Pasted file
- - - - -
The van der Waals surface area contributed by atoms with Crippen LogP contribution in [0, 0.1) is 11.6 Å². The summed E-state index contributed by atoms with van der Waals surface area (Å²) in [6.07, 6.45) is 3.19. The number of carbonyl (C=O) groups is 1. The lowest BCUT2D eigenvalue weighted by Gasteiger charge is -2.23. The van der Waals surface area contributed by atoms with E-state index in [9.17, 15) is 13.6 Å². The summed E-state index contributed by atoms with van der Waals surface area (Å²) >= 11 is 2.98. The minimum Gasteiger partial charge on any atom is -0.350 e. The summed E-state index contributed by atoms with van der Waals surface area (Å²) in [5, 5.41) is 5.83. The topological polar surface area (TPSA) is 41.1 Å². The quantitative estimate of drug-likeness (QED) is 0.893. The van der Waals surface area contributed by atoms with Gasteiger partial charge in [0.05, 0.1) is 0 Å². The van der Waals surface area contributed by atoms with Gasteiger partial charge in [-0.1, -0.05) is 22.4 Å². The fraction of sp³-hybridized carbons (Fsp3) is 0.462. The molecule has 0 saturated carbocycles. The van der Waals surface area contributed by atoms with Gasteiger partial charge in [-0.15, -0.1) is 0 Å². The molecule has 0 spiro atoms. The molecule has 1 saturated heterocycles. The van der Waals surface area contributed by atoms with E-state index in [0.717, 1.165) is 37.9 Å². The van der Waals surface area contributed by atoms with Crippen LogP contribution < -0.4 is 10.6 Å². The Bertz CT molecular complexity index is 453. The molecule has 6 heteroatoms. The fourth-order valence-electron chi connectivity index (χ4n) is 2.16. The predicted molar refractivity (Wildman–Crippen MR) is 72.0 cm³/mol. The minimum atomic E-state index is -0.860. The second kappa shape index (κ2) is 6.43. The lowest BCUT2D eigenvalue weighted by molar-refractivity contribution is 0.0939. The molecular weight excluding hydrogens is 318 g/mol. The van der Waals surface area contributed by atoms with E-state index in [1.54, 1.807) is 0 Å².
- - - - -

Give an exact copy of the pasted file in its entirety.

The van der Waals surface area contributed by atoms with Crippen LogP contribution in [0, 0.1) is 11.6 Å². The summed E-state index contributed by atoms with van der Waals surface area (Å²) in [6.07, 6.45) is 3.19. The number of carbonyl (C=O) groups is 1. The lowest BCUT2D eigenvalue weighted by Gasteiger charge is -2.23. The van der Waals surface area contributed by atoms with E-state index in [9.17, 15) is 13.6 Å². The summed E-state index contributed by atoms with van der Waals surface area (Å²) >= 11 is 2.98. The minimum Gasteiger partial charge on any atom is -0.350 e. The summed E-state index contributed by atoms with van der Waals surface area (Å²) in [5, 5.41) is 5.83. The topological polar surface area (TPSA) is 41.1 Å². The quantitative estimate of drug-likeness (QED) is 0.893. The van der Waals surface area contributed by atoms with Gasteiger partial charge in [0.05, 0.1) is 0 Å². The van der Waals surface area contributed by atoms with Gasteiger partial charge in [-0.1, -0.05) is 22.4 Å². The fraction of sp³-hybridized carbons (Fsp3) is 0.462. The molecule has 0 saturated carbocycles. The van der Waals surface area contributed by atoms with Gasteiger partial charge in [-0.15, -0.1) is 0 Å². The molecule has 0 spiro atoms. The molecule has 1 saturated heterocycles. The van der Waals surface area contributed by atoms with E-state index in [0.717, 1.165) is 37.9 Å². The van der Waals surface area contributed by atoms with Crippen LogP contribution < -0.4 is 10.6 Å². The Bertz CT molecular complexity index is 453. The molecule has 6 heteroatoms. The fourth-order valence-electron chi connectivity index (χ4n) is 2.16. The predicted molar refractivity (Wildman–Crippen MR) is 72.0 cm³/mol. The minimum atomic E-state index is -0.860. The second kappa shape index (κ2) is 6.43. The lowest BCUT2D eigenvalue weighted by molar-refractivity contribution is 0.0939. The molecular weight excluding hydrogens is 318 g/mol. The van der Waals surface area contributed by atoms with E-state index in [1.54, 1.807) is 0 Å².